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Last Week for Federal Home Visitation Program Unless Congress Steps In

A popular federal program that pairs trained professionals with young and expecting mothers will...


Sun Sets on Los Angeles County’s Child Protection Reform Team

The transition team tasked with implementing widespread child protection reforms in Los...


$30 Million Proposed to Assist Older Foster and Homeless Youth

A California-based policy shop is asking for a $30 million expansion of...


Adoption Incentives Bill Clears Senate, Heads to President

A bipartisan and bicameral child welfare bill to restructure adoption...


Vision Therapy to Address Learning Disabilities? One L.A. School Official Says ‘Scam’

by David Kolin In what one school official called a “scam,”...


Q&A: “The Fosters” Creator Peter Paige

“The Fosters,” a television drama about a same-sex couple raising...


The Business of Positive Youth Justice: Measuring Success

By Guest Writer, March 26, 2015

Last week, our Positive Youth Justice series explored the use of positive youth development (PYD)...


The Business of Positive Youth Justice: Changing Staff Perception


Children’s Mental Health: A Dish Best Served in The Home


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NY School Psychologists Earn C on Child Abuse Reporting Test

By Holden Slattery When New York state school psychologists were tested on their ability to detect child maltreatment and their likelihood to report it to child protection authorities, many displayed knowledge deficits and a reluctance to report. This led Farleigh Dickinson University researchers to propose that schools require their psychologists to take refresher courses on maltreatment identification and reporting. The 274 school psychologists participating in the study, which was published in November’s issue of Psychology in the Schools, scored a 72 percent on a written test of their overall knowledge of child maltreatment...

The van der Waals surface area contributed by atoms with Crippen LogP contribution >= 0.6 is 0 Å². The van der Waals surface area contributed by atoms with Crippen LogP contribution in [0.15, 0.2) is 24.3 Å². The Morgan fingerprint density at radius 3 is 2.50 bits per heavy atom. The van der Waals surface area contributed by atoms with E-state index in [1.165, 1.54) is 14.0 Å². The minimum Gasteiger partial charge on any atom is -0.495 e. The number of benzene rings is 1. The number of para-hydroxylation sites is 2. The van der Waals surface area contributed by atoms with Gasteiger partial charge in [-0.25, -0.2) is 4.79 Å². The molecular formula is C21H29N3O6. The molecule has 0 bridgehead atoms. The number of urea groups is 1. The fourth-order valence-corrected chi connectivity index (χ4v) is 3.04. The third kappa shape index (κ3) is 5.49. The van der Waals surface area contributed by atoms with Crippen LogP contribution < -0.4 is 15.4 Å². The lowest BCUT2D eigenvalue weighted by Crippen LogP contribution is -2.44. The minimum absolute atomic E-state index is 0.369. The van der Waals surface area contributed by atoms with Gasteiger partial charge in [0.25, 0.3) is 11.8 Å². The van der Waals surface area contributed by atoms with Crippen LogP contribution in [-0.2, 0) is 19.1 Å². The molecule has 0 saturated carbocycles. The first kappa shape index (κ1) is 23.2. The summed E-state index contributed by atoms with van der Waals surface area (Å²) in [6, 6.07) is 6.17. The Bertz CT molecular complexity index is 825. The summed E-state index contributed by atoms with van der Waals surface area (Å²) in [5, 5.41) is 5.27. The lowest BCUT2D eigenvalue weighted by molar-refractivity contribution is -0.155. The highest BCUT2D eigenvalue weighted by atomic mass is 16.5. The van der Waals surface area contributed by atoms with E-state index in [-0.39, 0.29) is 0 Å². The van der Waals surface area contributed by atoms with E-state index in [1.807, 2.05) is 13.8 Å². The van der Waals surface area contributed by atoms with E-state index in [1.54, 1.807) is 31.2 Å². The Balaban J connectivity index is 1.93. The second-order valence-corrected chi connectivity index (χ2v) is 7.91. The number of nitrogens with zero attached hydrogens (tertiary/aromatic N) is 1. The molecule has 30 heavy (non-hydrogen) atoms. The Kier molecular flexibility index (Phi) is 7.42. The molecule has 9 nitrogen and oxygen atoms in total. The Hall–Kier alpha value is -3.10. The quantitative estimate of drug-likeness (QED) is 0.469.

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This article first appeared on The Denver Post on October 21st, 2014. A newborn was allegedly beaten to death and questions arise to why the investigation was closed before that. Read on HERE.


This appeared on the StarTribune on October 21st... GREENVILLE, S.C. — The two major challengers to South Carolina Gov. Nikki Haley used their final debate Tuesday to attack her handling of problems at the state's child welfare agency and what they said is her lack of support for a law to take guns away from people convicted of criminal domestic violence. Read on HERE.


The Las Vegas Review Journal posted an article about an advocate calling for new leadership for child welfare system. Read more HERE.


Kevin Dinnin is the CEO of a faith-based, nonprofit organization called BCFS, formerly known as Baptist Child and Family Services. This obscure charity has emerged as one of the biggest players in the federal government's response to the influx of more than 57,000 unaccompanied children who have trudged across the southern border so far this year. On July 7, two days before Dinnin met Obama in Dallas, the Department of Health and Human Services awarded BCFS $190,707,505 in a single grant.